Reports this week from Zimbabwe have graphically illustrated the appalling
and tragic situation in which the people of Zimbabwe now find themselves.

The facts are stark: four million people have fled the country; 80 per cent
of the population are unemployed; four million will be on food aid by the
end of the year; and average life expectancy has fallen to just 37.

There is no easy solution to end this suffering. But I am determined that
Britain continues to do everything it can to help the Zimbabwean people.

We are currently the second largest donor in Zimbabwe, providing up to 40m
a year in humanitarian assistance and for HIV and Aids care in support of
the most vulnerable. In addition, the British Government is announcing today
an additional 8m for Zimbabwe this year, to be delivered through the World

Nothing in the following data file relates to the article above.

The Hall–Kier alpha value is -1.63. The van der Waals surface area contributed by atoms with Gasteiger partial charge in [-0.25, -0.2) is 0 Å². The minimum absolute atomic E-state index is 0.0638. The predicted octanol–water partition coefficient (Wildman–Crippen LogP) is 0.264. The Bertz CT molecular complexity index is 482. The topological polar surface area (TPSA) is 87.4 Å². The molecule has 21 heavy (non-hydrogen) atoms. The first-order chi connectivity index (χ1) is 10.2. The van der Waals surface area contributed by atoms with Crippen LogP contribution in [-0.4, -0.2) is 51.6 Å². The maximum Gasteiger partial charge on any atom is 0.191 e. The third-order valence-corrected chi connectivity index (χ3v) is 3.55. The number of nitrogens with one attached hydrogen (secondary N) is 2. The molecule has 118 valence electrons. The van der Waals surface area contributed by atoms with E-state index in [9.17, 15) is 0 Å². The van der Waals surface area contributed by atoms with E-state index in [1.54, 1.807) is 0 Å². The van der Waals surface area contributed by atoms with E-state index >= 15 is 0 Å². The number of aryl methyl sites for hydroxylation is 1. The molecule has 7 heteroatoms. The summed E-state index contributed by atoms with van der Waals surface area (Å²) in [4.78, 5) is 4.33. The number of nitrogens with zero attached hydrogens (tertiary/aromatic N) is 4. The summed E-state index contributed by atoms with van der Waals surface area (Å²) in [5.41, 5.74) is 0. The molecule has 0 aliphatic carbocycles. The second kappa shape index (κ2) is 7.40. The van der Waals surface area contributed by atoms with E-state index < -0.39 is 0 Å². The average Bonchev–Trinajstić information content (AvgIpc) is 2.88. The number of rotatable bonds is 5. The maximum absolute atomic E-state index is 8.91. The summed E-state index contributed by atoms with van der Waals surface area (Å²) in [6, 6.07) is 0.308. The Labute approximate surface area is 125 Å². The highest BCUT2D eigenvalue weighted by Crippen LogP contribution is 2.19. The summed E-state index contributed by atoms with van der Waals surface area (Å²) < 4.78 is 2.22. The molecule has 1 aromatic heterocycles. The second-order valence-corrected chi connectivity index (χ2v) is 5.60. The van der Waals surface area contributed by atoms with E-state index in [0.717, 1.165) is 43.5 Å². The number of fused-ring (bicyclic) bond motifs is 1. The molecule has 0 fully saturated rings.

Food Programme.

But this alone will not be enough. And working with our international
partners we must do more to press the Zimbabwean government to change.

We will ensure that the EU maintains sanctions against the 131 individuals
in the ruling elite, including President Mugabe, who have committed human
rights abuses - and extend sanctions to other individuals where necessary.
We will suggest to EU partners the appointment of an EU envoy to help
support the transition to democracy. We will press the UN Security Council
to review more regularly the situation on the ground, and to dispatch a
humanitarian mission to Zimbabwe.

We also need to support the important efforts of presidents Kikwete
[Tanzania] and Mbeki [South Africa] to negotiate a return to democracy.

We need to be ready for the day democracy returns to Zimbabwe. We are